Small and medium sized enterprises (SMEs) choose SAP solutions over other products on the market chiefly because of the company's reputation in the enterprise, and because they want an enterprise resource planning (ERP) system that needs little customisation.
The actual functionality supplied by SAP to the SME market seemed a lesser concern to customers at an event in London to discuss implementing SAP solutions.
"Our customers are big pharmaceutical companies and they want to see us using a reliable system," said Mark Ipema, operations manager at Dishman, a life sciences company in the Netherlands.
"We also had lots of people within our organisation that knew SAP products. It was an easy choice, and is easy to use as long as you don't want to go and start changing it."
Ipema explained that he did not want a custom built solution, such as that supplied by Sage, because of the risk of different programmers customising parts of the ERP system differently.
Ipema's remarks demonstrate how SAP can rely on its reputation and standard solutions to expand in the SME market, where there is fierce competition among vendors because of the comparatively saturated enterprise market.
To reinforce this, Rainer Zinow, innovation vice president at SAP Business ByDesign, said at the event that "many mid-market companies that we are targeting have close to no technical expertise".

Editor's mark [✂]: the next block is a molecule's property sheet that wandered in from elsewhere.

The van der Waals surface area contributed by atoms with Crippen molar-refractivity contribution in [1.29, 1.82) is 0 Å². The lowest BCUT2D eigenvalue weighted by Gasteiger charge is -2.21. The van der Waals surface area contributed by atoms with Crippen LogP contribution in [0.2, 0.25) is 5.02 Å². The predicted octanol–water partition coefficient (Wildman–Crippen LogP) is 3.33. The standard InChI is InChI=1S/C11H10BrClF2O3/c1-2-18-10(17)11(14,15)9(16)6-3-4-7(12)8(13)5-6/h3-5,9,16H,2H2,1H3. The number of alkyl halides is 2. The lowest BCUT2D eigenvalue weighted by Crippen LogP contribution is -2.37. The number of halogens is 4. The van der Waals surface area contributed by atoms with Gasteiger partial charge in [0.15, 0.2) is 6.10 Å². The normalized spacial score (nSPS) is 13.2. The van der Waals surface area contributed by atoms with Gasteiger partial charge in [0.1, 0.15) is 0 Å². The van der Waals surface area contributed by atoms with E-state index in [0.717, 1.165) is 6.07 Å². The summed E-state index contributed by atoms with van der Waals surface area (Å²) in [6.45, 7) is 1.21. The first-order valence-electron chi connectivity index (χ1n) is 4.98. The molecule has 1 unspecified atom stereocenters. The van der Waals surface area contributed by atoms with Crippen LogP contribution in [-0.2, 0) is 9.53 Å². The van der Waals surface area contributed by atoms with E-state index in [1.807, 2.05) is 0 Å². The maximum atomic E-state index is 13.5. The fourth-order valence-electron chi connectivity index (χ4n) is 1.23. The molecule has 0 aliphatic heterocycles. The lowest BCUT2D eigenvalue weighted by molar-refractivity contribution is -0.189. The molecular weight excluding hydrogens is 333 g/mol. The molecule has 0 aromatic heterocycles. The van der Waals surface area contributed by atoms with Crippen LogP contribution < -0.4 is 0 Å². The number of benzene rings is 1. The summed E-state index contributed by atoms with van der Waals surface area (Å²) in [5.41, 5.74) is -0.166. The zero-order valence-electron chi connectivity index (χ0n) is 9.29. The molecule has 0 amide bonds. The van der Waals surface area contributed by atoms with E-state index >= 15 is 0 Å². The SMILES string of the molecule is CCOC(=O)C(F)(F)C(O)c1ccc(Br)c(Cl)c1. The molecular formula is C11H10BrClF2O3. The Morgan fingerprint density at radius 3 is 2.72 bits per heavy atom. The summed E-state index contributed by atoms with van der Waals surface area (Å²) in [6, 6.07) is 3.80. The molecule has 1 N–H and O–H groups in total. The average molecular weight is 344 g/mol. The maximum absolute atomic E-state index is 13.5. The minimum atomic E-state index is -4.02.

David Bason, information services director at law firm Shoosmiths, explained that his final decision had been between two products, one supplied by Thomson Reuters and the other by SAP.
"Both were good products but Thomson Reuters is new to ERP, even though the brand is well known in the legal industry. Meanwhile, SAP's ERP functionality was well proven and we found we could use Tata Consultancy Services for the legal bit," he said.
Bason added that the templates developed by Tata can be added to the SAP system to ensure that it adheres to legal regulatory requirements.
Meanwhile, Steven Nijweide, a project manager for Kompaq, which produces brands for companies in the Netherlands, reinforced the fact that brand and the lack of customisation required by SAP's architecture are selling the firm's products.
"It is attractive as, not only do we think the product is easy to use, but all our clients are multinationals and it would be hard to find one client that is not running SAP," he said.
"Our customers know and trust the technology, and believe that it will allow them to easily share data. In actual fact, in the last four years we have never had a single request to share data, but they like the option being there all the same."
Nijweide noted how the limited SAP Business One functionality meant that he combined the system with additional solutions.
"This allows us to get the knowledge that fits with our business," he said. "It is a great system, and users do not see the difference between one system or another."
For example, Nijweide explained that Kompaq uses a warehouse add-on supplied by an independent partner than can be managed wirelessly.
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